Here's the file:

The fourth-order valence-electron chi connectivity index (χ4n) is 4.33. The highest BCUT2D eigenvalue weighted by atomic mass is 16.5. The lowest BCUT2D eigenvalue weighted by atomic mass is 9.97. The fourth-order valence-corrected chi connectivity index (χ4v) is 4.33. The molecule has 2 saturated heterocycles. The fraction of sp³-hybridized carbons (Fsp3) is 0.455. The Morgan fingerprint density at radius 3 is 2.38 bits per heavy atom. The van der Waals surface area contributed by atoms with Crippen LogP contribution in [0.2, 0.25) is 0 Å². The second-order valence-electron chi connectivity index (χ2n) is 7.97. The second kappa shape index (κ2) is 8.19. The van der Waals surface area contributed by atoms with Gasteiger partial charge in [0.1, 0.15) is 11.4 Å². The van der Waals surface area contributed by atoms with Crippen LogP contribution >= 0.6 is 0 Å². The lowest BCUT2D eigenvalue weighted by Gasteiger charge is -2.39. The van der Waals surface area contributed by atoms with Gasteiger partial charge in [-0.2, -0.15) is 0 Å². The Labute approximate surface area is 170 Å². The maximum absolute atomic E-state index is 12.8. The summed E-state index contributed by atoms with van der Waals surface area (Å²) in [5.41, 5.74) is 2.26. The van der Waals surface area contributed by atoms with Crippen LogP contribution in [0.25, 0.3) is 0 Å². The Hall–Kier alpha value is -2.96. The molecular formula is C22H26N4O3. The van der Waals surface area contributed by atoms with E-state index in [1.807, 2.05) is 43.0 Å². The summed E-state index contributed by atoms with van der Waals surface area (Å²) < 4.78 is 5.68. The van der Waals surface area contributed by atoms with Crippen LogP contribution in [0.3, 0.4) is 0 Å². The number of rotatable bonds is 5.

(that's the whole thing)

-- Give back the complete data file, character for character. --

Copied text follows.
The fourth-order valence-electron chi connectivity index (χ4n) is 4.33. The highest BCUT2D eigenvalue weighted by atomic mass is 16.5. The lowest BCUT2D eigenvalue weighted by atomic mass is 9.97. The fourth-order valence-corrected chi connectivity index (χ4v) is 4.33. The molecule has 2 saturated heterocycles. The fraction of sp³-hybridized carbons (Fsp3) is 0.455. The Morgan fingerprint density at radius 3 is 2.38 bits per heavy atom. The van der Waals surface area contributed by atoms with Crippen LogP contribution in [0.2, 0.25) is 0 Å². The second-order valence-electron chi connectivity index (χ2n) is 7.97. The second kappa shape index (κ2) is 8.19. The van der Waals surface area contributed by atoms with Gasteiger partial charge in [0.1, 0.15) is 11.4 Å². The van der Waals surface area contributed by atoms with Crippen LogP contribution >= 0.6 is 0 Å². The lowest BCUT2D eigenvalue weighted by Gasteiger charge is -2.39. The van der Waals surface area contributed by atoms with Gasteiger partial charge in [-0.2, -0.15) is 0 Å². The Labute approximate surface area is 170 Å². The maximum absolute atomic E-state index is 12.8. The summed E-state index contributed by atoms with van der Waals surface area (Å²) in [5.41, 5.74) is 2.26. The van der Waals surface area contributed by atoms with Crippen LogP contribution in [0.25, 0.3) is 0 Å². The Hall–Kier alpha value is -2.96. The molecular formula is C22H26N4O3. The van der Waals surface area contributed by atoms with E-state index in [1.807, 2.05) is 43.0 Å². The summed E-state index contributed by atoms with van der Waals surface area (Å²) < 4.78 is 5.68. The van der Waals surface area contributed by atoms with Crippen LogP contribution in [0.3, 0.4) is 0 Å². The number of rotatable bonds is 5.